Join the Banana Revolution

Join the Banana Revolution

I have a new hobby horse. Bananas.

“For well over a century, the banana conglomerates, specifically Dole, Del Monte, Chiquita, Bonita and Fyffes, have influenced every level of social, economic, and political history in Latin America. They have controlled the fate not only of the millions of workers who toil on their plantations, but have also been responsible for determining national lending, tax credit, land allotment, environment, and labor policies, even dictating the fate of the highest government officials. The most infamous case occurred in 1954, when the United Fruit Company (predecessor of Chiquita Brands) received the support of the CIA to back a military coup against Guatemala President Jacobo Arbenz, because his land reform policies interfered with the company’s expansion plans.”

I’m not pleased to be learning that many of these giant banana companies not only ravage the earth and abuse their workers, but also employ child labor. Just think: the ubiquitous yellow fruit that is packed in our kids’ lunches or cut upon their cereal might have been picked by a child just like them.

This isn’t once a year at Halloween candy time (which is bad enough); this is daily, for most of us.

Bananas are fascinating anyway – did you know that the strain most of us currently eat is not the strain our parents ate (which died out)? And the current banana will go extinct in the next generation or so, leading to yet a new “regular” banana?

I’m telling you, this fruit is ripe with possibilities. I hope the author of Tomatoland, my most favorite recent fruit expose, is working on it!

Buy fair trade bananas. The link above will take you to Equal Exchange, where you can read more about all of this (the quotes in this post are from the article). In one fair trade cooperative, “the members have voted to spend 80% of the Fair Trade premium they receive ($1 per box) for the sale of their bananas on community medical clinics, teachers, and a school for autistic children.” They’re doing the right thing.

Let’s do right by them.

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JR Organics Farm Tour 2013

Rodriguez Family FarmFarm TourRecycled Crayon Blockscolour blocksformerly-crayonstwig pencils
rock paintingmorning snackfresh fruitlemonade mustacheescondido farmlandCalifornia farms
hands in the dirtJoe the farmercoolerdon't panicFarmer JoeOrganic farm
tractorcactusbaby tomato plantsbaby broccoliseedlingsrow by row

JR Organics Farm Tour 2013, a set on Flickr.

Lately a lot of people have been asking me about our CSA (Community Supported Agriculture). In addition to providing us with a box of fresh local produce weekly, our CSA membership buys us an annual tour of the farm, where we see and learn about where our food comes from. If you belong to a CSA, ask to tour the farm! It’s a great experience, especially for kids.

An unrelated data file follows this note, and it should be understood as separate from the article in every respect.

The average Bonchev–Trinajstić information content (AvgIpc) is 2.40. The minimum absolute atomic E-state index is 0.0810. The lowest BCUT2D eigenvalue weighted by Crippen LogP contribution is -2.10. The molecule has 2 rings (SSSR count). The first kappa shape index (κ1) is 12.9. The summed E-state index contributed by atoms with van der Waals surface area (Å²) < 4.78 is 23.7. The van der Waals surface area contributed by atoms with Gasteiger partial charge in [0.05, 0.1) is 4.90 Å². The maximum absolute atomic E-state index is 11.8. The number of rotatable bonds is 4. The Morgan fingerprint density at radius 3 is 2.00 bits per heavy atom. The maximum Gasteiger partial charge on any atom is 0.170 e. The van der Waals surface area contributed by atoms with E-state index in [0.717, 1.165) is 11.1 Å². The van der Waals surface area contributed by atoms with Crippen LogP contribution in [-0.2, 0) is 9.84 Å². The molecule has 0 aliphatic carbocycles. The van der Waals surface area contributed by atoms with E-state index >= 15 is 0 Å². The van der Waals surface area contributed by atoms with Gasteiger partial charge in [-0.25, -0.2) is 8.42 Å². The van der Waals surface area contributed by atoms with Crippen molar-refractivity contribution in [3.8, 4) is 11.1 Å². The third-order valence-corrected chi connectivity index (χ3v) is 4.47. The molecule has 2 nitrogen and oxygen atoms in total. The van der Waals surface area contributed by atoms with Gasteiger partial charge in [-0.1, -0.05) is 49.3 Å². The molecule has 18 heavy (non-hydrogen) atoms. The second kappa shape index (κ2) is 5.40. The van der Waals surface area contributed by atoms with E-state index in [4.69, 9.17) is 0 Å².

Palm Oil’s Dirty Secret

Would you buy a donut that kills orangutans? You probably already have.

DunkinDonuts_640

So maybe you have noticed the proliferation of palm oil in your food products (I sure have). Turns out, all that oil is coming our way courtesy of rainforest clearing – the habitat enjoyed by, among others, those noble, most human-looking apes: orangutans.

I’m not recommending eating at Dunkin Donuts (got a lot of other issues with them), but a huge bravo for their decision to source their oils sustainably from now on! Click the link above for more on this story.

Eggs: A Simple Guide

Last night at our screening of Food, Inc the question was raised about how to choose eggs wisely.

at least I'm not shopping for eggs...

Eggs…why’d it have to be eggs…?

This can be more complicated than Indiana Jones and the Hall of Holy Grails.

So when a friend this morning mentioned she wants to up her egg intake, I offered (at her request!) the following suggestions which I have gleaned from my studies of the food system.

I try to base my opinions on the hardest evidence I can find and not be especially emotional or anthropomorphic. I do subscribe to Slow Food Principles (Good, Clean & Fair) and hold a personal spiritual conviction that we are stewards of the earth and animals, responsible to them – and to our fellow humans – to carefully consider our impact.

That said, this is just from my personal observations and reading, and I haven’t done a ton of specialized research. So if I’m wrong about something, by all means please leave a comment and correct me! We are all here to learn. (But no need to comment about how “eating all eggs is evil” or something because that’s not the purpose of this post. We’re changing the food system from the inside; there’s certainly a place for those who wish to boycott as well, but I’m writing this for the “buycotters” out there.)

So…disclaimers & provisos finished with, let’s move on…

If you want to eat eggs & chicken that were raised the closest way possible to their natural God-given behaviors, here’s what they do: they want to be outside. They scratch the ground. They forage and eat bugs. They take dust baths and flap around a lot. They are social creatures with established networks (yes there is a “pecking order”).

Not your grandma's chicken coop

Not your grandma’s chicken coop

So, battery cages – standard practice in the egg industry – are really against their natural behavior. If eggs are cheap you can bet they’re from cages. Same goes for that $2.99 rotisserie cooking under the heat lamps…sorry to disappoint.

But this post is about eggs, specifically. And the language you see on egg labels is mighty confusing. Here are what a few of the standard terms mean: